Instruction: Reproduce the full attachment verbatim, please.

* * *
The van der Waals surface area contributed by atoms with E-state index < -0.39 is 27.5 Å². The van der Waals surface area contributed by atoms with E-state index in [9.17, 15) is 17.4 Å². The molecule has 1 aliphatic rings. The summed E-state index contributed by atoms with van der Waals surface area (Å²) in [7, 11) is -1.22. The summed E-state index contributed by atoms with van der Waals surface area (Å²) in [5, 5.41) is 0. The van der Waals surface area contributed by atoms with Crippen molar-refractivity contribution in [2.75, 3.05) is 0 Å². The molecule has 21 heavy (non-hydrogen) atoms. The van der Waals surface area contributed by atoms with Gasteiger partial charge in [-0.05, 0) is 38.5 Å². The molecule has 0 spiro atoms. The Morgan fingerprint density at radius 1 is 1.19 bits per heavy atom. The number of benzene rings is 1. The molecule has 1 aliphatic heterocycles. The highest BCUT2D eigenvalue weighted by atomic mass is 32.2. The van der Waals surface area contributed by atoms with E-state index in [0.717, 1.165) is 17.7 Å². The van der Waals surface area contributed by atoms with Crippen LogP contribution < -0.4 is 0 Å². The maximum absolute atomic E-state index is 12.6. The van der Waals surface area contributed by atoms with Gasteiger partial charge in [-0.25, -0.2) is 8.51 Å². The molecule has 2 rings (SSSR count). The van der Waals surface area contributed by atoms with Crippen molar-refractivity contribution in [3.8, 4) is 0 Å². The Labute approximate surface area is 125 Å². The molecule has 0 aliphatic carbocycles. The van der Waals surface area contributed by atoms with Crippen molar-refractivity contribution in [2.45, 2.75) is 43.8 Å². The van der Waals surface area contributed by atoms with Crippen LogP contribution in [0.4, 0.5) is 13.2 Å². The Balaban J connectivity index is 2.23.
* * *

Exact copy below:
The van der Waals surface area contributed by atoms with E-state index < -0.39 is 27.5 Å². The van der Waals surface area contributed by atoms with E-state index in [9.17, 15) is 17.4 Å². The molecule has 1 aliphatic rings. The summed E-state index contributed by atoms with van der Waals surface area (Å²) in [7, 11) is -1.22. The summed E-state index contributed by atoms with van der Waals surface area (Å²) in [5, 5.41) is 0. The van der Waals surface area contributed by atoms with Crippen molar-refractivity contribution in [2.75, 3.05) is 0 Å². The molecule has 21 heavy (non-hydrogen) atoms. The van der Waals surface area contributed by atoms with Gasteiger partial charge in [-0.05, 0) is 38.5 Å². The molecule has 0 spiro atoms. The Morgan fingerprint density at radius 1 is 1.19 bits per heavy atom. The number of benzene rings is 1. The molecule has 1 aliphatic heterocycles. The highest BCUT2D eigenvalue weighted by atomic mass is 32.2. The van der Waals surface area contributed by atoms with E-state index in [0.717, 1.165) is 17.7 Å². The van der Waals surface area contributed by atoms with Crippen LogP contribution < -0.4 is 0 Å². The maximum absolute atomic E-state index is 12.6. The van der Waals surface area contributed by atoms with Gasteiger partial charge in [-0.25, -0.2) is 8.51 Å². The molecule has 2 rings (SSSR count). The van der Waals surface area contributed by atoms with Crippen molar-refractivity contribution in [3.8, 4) is 0 Å². The Labute approximate surface area is 125 Å². The molecule has 0 aliphatic carbocycles. The van der Waals surface area contributed by atoms with Crippen molar-refractivity contribution in [2.45, 2.75) is 43.8 Å². The van der Waals surface area contributed by atoms with Crippen LogP contribution in [0.4, 0.5) is 13.2 Å². The Balaban J connectivity index is 2.23.